Job hunting has always been tough, but during a pandemic, it may seem impossible. You’re less able to focus, and probably are juggling multiple responsibilities, like working from home while suddenly homeschooling your kids, or unexpectedly taking two hours to buy dishwashing soap.
In an iffy economy, networking becomes essential for finding the “hidden job market,” job openings that aren’t advertised and are filled through word of mouth. An introvert can feel at a disadvantage here, but that doesn’t have to be the case. Let’s talk about where you, the introvert, can shine. (And these tips can work very well for extroverts, too).

Making Networking a Research Activity

It’s time to use your love of reading and digging for answers to find the right companies for your next job. Anyone can scan Indeed.com or LinkedIn’s job boards. But those job postings you’re scanning could be dead ends. Hiring freezes are happening in multiple industries. Instead, create a list of your top 40 organizations that you would love to target for your job hunt.
To get started on that list, check on LinkedIn to see what companies tend to hire from your school, even if it’s been a while since you’ve graduated. Here’s a tutorial on how to do that.
Another idea is to do some research at your local business journal, such as the Washington or Baltimore Business Journal web sites. They’re a great resource for keeping up with industry news. They also rank top companies in multiple industries in metro areas across the U.S.
Don’t forget to stay current on how your industry is faring each week. This resource tracks hiring freezes and is being updated in real time. If your work hours or reduced, or if you’re laid off or furloughed, here’s a starting point for securing benefits.

Amp Up the One-on-One Communication

Next, reach out to supportive colleagues and friends and share your target list with them. Use thoughtful emails, an introvert specialty, and check in on the health and situation of people in your network. Set up calls, or video meetings, and maximize your stellar listening skills.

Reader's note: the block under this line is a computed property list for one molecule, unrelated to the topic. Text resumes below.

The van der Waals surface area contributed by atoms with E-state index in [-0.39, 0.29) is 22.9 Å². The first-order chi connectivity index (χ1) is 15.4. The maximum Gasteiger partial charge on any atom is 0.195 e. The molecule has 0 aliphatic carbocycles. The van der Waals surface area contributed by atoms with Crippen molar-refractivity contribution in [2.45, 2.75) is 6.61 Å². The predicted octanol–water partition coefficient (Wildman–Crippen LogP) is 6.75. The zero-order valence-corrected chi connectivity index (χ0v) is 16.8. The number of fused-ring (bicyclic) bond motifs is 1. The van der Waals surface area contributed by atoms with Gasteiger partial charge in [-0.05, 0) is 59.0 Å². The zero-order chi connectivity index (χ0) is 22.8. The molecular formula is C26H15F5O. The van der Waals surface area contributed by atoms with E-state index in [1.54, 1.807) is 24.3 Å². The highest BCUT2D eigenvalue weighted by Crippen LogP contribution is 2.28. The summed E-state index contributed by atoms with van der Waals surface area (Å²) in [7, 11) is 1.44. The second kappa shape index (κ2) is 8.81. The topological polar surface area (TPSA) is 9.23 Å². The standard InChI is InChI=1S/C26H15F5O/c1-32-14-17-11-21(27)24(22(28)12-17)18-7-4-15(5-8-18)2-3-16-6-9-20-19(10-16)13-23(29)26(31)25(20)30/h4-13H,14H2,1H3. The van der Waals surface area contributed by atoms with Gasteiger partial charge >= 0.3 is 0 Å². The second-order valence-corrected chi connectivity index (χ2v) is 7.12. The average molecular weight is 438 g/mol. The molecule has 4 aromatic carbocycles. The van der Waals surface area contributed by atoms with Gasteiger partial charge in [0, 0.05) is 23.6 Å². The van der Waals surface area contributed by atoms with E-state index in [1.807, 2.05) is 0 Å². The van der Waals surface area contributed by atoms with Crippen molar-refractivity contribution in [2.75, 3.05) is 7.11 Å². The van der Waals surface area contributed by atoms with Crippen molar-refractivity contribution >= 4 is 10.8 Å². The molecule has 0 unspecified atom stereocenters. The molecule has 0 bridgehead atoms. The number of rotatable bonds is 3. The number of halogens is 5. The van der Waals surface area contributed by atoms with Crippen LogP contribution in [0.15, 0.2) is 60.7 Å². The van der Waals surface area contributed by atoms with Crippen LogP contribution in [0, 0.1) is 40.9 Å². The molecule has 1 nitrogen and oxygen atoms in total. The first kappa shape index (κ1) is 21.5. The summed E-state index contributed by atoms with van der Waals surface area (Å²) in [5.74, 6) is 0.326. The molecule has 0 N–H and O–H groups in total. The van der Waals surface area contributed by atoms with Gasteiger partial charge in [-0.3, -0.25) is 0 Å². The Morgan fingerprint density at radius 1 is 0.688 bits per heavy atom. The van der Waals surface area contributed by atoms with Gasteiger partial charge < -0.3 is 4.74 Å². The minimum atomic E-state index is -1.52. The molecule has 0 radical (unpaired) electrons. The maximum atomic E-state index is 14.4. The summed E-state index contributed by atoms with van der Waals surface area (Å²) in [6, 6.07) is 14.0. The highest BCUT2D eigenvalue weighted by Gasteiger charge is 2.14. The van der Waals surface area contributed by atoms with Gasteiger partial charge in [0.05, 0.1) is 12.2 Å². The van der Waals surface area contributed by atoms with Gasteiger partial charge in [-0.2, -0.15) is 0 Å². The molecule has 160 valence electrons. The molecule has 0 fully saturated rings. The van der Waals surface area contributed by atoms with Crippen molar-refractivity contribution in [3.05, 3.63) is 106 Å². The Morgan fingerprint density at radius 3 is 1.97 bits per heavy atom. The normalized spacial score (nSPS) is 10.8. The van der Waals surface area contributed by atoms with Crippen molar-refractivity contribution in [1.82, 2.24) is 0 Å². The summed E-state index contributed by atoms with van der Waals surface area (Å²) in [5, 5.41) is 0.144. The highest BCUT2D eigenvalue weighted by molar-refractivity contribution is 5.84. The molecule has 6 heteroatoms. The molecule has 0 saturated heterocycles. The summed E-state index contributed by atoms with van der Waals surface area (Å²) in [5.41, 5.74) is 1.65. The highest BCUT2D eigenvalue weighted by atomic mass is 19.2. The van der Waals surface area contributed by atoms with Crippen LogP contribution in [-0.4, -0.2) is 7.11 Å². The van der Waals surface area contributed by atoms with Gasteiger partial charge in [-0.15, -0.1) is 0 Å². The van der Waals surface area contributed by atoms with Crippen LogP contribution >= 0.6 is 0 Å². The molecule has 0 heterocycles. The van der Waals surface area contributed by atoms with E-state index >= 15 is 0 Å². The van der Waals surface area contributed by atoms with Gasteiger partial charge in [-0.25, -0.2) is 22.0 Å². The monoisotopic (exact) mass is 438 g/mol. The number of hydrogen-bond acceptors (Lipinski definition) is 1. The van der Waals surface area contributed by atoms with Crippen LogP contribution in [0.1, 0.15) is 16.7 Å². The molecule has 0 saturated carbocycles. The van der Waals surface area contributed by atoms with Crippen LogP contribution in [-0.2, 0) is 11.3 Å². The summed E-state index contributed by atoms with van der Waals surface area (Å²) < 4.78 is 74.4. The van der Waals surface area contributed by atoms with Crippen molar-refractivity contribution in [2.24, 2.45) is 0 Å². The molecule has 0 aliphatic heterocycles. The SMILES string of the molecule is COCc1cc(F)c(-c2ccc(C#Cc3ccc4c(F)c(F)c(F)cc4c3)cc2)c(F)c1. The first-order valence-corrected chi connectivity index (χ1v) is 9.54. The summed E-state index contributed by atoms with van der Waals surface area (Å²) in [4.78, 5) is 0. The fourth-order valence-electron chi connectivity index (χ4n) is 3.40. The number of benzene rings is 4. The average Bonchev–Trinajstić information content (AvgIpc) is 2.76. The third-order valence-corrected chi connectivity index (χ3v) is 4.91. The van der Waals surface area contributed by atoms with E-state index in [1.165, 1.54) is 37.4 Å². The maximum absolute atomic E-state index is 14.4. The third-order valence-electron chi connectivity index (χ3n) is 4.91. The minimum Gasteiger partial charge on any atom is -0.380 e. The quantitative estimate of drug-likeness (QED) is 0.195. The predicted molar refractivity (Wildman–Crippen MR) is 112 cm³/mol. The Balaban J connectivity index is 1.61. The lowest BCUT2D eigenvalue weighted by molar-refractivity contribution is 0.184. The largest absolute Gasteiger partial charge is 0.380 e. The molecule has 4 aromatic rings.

Ask for feedback and other ideas. See if they know anyone who might work at these firms, so you can see if they’re hiring. So many jobs aren’t posted. Remember, you aren’t asking for help or a handout, you’re comparing notes on a research project. That project just happens to be your target list. 
You may be tempted to tell contacts that you’re open to anything, but that approach can backfire. You want to be specific enough to have your friends and family be able to inventory who they know, while also letting them know you’re open to new ideas. And don’t assume that a person in one industry doesn’t know people in another industry. Keep an open mind about who might be able to help. 

Tailor Those Documents, Fill the Skills Gaps

This activity hopefully will give you some ideas on companies that are hiring, or thinking of hiring once the shelter-in-place orders are lifted. By reading and talking with people, you’ll get an idea of a company’s culture, and you’ll be able to use that to tailor your resume and cover letters to those job leads. (Jump on over here for my cover letter template.)
You may find that hiring has slowed or stopped in your industry, but you can still use your time wisely by identifying any gaps in skills or training and filling the gaps with online training, in many cases for free. LinkedIn is offering free courses. These are other great free resources to check. 

Don’t Forget to Share Job Tips with Others, And Send Those Thank You Notes!

As you job hunt, remember to share tips with others searching in your field, because that’s what true networking is all about. If you see a company with multiple openings, share on LinkedIn, or send a quick email. Tell others you’d love to see their dream list of employers, in exchange for reviewing yours, and try to help in any way you can. We’re all in this together, now more than ever. It’s also important to follow up all conversations with a thank you note. Now’s not the time to hassle people with snail mail, so an email will do. 
If you’re feeling stuck, I offer customized, one-on-one, job hunt support through virtual coaching sessions. You can email me for a free 20-minute job hunt strategy chat for customized tips and ideas.
Stay safe out there!